Lionfish, bugs and avocado trees: Take a deep dive into Florida’s $91.1 billion budget

The 448-page spending package includes more than just big-ticket issues such as education funding, health-care costs and road projects.
A lionfish on display at the Florida Aquarium. JIM REED/STAFF
A lionfish on display at the Florida Aquarium. JIM REED/STAFF
Published May 8, 2019|Updated May 8, 2019

TALLAHASSEE --- A record $91.1 billion spending plan for next fiscal year will soon be formally transmitted to Gov. Ron DeSantis, starting a 15-day clock for him to wield his line-item veto pen and decide what stays and what goes.

On Saturday, shortly after lawmakers passed the new state budget, DeSantis vowed that the overall spending total would come down, to which Senate President Bill Galvano said he hopes DeSantis “really studies and understands what is there and gets to the bottom of it, as opposed to just making a statement in terms of a number to cut.”

The 448-page spending package includes more than just big-ticket issues such as education funding, health-care costs and road projects. The budget (SB 2500) and an accompanying bill (SB 2502) are filled with smaller spending decisions.

Among them:

ELECTION SECURITY: County election supervisors would be able to draw from a $2.8 million grant to continue cybersecurity improvements in advance of the 2020 presidential election. County supervisors, in part, would be required to provide detailed descriptions of the programs being implemented.

STRONGER COASTLINES: The Florida Resilient Coastline Initiative would provide $5.5 million to help local governments brace for rising sea levels, conduct coastal resilience projects and maintain the health of coral reefs.

TRAVEL COSTS FOR NUNEZ, JUSTICES: The budget’s accompanying “implementing” bill includes covering travel costs to and from Tallahassee if Lt. Gov. Jeanette Nunez and Supreme Court justices live outside of Leon County. The officials would be able to designate headquarters in their home counties. Supreme Court Chief Justice Charles Canady would set “subsistence” rates when the justices are in Leon County.

STEM-EDUCATED GUARD: Roughly $3.67 million is set aside for members of the Florida National Guard seeking degrees, with a priority going to those studying science, technology, engineering or math.

CREATIVITY GRANT: A $500,000 grant would go to Ringling College of Art and Design’s five-member Cross College Alliance Center for Creativity, Collaboration and Competitiveness to “create a convergence of expertise, leading edge learning opportunities and key resources to differentiate and competitively advantage the Sarasota/Manatee Region --- its students, workforce, employers, economy and community --- as a vibrant ecosystem of creativity.”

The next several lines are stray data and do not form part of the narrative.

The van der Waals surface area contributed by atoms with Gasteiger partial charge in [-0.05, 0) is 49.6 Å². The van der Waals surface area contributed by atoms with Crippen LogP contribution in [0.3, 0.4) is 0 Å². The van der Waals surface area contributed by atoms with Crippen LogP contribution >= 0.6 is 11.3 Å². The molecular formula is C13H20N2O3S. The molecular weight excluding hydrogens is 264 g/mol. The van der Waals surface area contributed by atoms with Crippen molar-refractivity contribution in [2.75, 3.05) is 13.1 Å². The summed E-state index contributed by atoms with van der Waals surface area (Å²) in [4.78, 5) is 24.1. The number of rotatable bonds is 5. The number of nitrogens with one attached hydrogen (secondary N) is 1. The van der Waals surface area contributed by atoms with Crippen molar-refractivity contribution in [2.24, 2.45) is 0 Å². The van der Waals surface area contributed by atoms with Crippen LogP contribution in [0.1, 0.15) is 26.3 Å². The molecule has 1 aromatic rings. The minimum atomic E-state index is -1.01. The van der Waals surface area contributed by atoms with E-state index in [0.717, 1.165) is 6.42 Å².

BUG STUDIES: To combat mosquito-borne illnesses, $500,000 is slated for university or college research that develops and test pesticides and biological control agents.

LIONFISH CONTESTS: With $1 million set aside for nuisance species control, the Florida Fish and Wildlife Conservation Commission would be able to recruit local dive shops or commercial fishermen to host state-sponsored excursions or dive trips in which anglers would be taught to harvest, safely handle, clean and cook lionfish. Ten percent of the money could be used by the commission to partner with local seafood markets and restaurants to market lionfish as a food.

CITRUS RESEARCH: In the ongoing effort to fight deadly citrus diseases, $2 million of the $8 million for citrus research would go to the Citrus Research and Development Foundation to conduct research into increasing production through a combination of management and “therapeutic tools for new plantings.”

GUAC PRESERVATION: Voluntary testing of avocado trees for laurel wilt and the destruction of infected trees would get $150,000 from the Agricultural Emergency Eradication Trust Fund, meeting a request from Sen. Anitere Flores, R-Miami, seeking to “create an environment where the disease is manageable.”

SPRINGS SWIMMING: As part of more than $20 million in state-park improvements, $1.5 million would go to the Silver Springs State Park Swimming Area. Marion County is looking to develop a swimming area at the headsprings and down-river docking areas on the Silver River. Another $1 million would be targeted to reduce gridlock at the entrance to Wekiva State Park.